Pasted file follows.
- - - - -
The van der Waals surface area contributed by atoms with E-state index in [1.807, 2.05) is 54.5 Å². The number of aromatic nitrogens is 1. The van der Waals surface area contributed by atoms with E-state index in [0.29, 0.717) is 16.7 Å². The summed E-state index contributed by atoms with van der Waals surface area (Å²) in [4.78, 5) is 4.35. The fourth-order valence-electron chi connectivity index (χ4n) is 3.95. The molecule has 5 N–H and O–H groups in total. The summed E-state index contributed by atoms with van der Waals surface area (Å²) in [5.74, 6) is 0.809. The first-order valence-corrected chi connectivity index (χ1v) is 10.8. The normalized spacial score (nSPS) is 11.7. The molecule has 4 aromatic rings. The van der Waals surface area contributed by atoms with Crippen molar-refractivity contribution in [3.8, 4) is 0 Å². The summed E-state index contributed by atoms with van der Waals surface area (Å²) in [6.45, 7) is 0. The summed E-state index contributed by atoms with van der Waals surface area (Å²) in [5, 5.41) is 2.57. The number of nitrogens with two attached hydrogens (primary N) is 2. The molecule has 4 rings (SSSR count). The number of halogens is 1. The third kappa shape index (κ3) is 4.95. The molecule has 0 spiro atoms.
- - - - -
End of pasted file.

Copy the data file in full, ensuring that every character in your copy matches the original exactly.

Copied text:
The van der Waals surface area contributed by atoms with E-state index in [1.807, 2.05) is 54.5 Å². The number of aromatic nitrogens is 1. The van der Waals surface area contributed by atoms with E-state index in [0.29, 0.717) is 16.7 Å². The summed E-state index contributed by atoms with van der Waals surface area (Å²) in [4.78, 5) is 4.35. The fourth-order valence-electron chi connectivity index (χ4n) is 3.95. The molecule has 5 N–H and O–H groups in total. The summed E-state index contributed by atoms with van der Waals surface area (Å²) in [5.74, 6) is 0.809. The first-order valence-corrected chi connectivity index (χ1v) is 10.8. The normalized spacial score (nSPS) is 11.7. The molecule has 4 aromatic rings. The van der Waals surface area contributed by atoms with Crippen molar-refractivity contribution in [3.8, 4) is 0 Å². The summed E-state index contributed by atoms with van der Waals surface area (Å²) in [6.45, 7) is 0. The summed E-state index contributed by atoms with van der Waals surface area (Å²) in [5, 5.41) is 2.57. The number of nitrogens with two attached hydrogens (primary N) is 2. The molecule has 4 rings (SSSR count). The number of halogens is 1. The third kappa shape index (κ3) is 4.95. The molecule has 0 spiro atoms.